Do you have a valuable collection of books and memorabilia? Are you able to donate equipment or other supplies that the university could use? If so, you could make a non-monetary donation or “gift-in-kind.”
Gifts-in-kind are eligible for the same tax benefits and recognition as other gifts to the University of Alberta. However, the gift must undergo an assessment procedure before a tax receipt is issued.
Gifts of personal property can be given once the University of Alberta has conducted a review and accepted the items. The review ensures the gift will enhance our educational mission.
The amount of the charitable tax receipt is based on the fair market value of the property at the time of the donation, as determined by an appraiser.
Donors are required to pay for all appraisals of property or goods.
Example (for illustrative purposes representing donor residing in Alberta)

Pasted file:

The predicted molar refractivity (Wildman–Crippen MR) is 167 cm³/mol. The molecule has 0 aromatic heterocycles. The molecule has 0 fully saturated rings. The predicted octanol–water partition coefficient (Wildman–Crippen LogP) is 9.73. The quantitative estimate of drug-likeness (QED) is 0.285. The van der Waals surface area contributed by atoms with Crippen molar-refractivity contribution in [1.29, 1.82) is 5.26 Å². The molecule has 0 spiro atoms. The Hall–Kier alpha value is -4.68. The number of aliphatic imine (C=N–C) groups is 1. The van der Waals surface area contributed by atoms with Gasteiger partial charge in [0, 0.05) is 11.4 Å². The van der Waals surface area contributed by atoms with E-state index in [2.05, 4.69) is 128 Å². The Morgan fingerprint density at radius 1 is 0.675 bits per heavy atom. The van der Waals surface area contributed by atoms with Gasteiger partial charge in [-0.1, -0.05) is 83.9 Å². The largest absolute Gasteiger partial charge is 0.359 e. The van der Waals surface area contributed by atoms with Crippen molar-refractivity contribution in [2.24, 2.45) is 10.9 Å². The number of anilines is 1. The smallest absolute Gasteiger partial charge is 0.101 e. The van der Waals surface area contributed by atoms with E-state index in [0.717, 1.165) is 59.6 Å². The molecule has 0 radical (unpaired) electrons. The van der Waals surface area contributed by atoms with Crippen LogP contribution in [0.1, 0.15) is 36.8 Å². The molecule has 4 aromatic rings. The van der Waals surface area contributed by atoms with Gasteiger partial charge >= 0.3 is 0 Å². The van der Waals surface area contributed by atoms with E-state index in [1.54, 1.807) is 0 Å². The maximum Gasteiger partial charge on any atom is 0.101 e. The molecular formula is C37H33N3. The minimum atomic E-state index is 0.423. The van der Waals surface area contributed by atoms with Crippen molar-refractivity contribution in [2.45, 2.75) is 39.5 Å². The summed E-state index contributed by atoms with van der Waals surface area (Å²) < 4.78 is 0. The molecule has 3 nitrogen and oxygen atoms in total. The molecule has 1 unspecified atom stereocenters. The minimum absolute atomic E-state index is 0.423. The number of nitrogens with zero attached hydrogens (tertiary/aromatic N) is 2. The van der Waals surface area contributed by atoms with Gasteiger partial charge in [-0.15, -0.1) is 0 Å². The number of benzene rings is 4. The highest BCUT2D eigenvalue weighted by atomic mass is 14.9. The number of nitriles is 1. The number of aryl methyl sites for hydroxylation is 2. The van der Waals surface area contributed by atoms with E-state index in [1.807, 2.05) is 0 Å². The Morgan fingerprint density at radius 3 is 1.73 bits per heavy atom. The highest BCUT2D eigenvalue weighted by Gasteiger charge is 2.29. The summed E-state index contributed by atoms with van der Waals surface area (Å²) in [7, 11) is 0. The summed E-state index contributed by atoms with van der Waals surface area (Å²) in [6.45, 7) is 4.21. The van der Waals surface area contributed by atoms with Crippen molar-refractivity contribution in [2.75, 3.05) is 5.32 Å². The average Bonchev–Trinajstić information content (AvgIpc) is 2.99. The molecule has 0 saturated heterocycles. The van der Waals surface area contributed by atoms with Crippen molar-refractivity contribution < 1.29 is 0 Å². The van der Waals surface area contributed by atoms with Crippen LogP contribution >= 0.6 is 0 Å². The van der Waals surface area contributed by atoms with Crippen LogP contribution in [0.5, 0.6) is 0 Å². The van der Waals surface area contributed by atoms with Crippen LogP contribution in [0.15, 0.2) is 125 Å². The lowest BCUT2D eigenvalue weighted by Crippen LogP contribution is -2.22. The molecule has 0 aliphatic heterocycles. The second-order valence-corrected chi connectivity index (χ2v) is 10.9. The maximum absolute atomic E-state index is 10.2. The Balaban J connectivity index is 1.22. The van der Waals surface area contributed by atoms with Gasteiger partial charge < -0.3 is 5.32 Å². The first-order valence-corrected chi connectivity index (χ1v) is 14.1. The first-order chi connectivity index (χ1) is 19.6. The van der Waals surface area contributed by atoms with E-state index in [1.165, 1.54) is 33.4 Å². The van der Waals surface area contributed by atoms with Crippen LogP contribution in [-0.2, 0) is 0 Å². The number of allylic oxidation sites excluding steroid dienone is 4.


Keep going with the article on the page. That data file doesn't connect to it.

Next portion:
Cecelia Jones, ’56 BA, has a collection of rare anthropology books that she would like to donate to the Bruce Peel Special Collections Library at the University of Alberta. The library accepts the collection and upon consultation the collection is officially appraised at $50,000.
With her gift, Cecelia will
- Get a charitable receipt for the full $50,000 appraised value of the collection (if she provides a certificate demonstrating the appraised value)
- Receive a tax credit for $25,000, which she can claim for up to six years to reduce taxes owing
- Give a meaningful gift to future anthropology students at the University of Alberta
Gift of Residual Interest
This type of gift occurs when you irrevocably gift a piece of property to the University of Alberta, usually real estate or art work, but retain the right to use that asset for the rest of your life or for a specified period of time.
A tax receipt is provided based upon your age using a discount rate as required by the Canada Revenue Agency.
Fair market value of the property is determined at the time of the gift.
Benefits to the donor:
- Charitable tax receipt for the present value of the residual interest, resulting in immediate tax savings
- If the gifted asset is appreciated in value, only a portion of the resulting capital gain is taxable and that is offset with the charitable tax receipt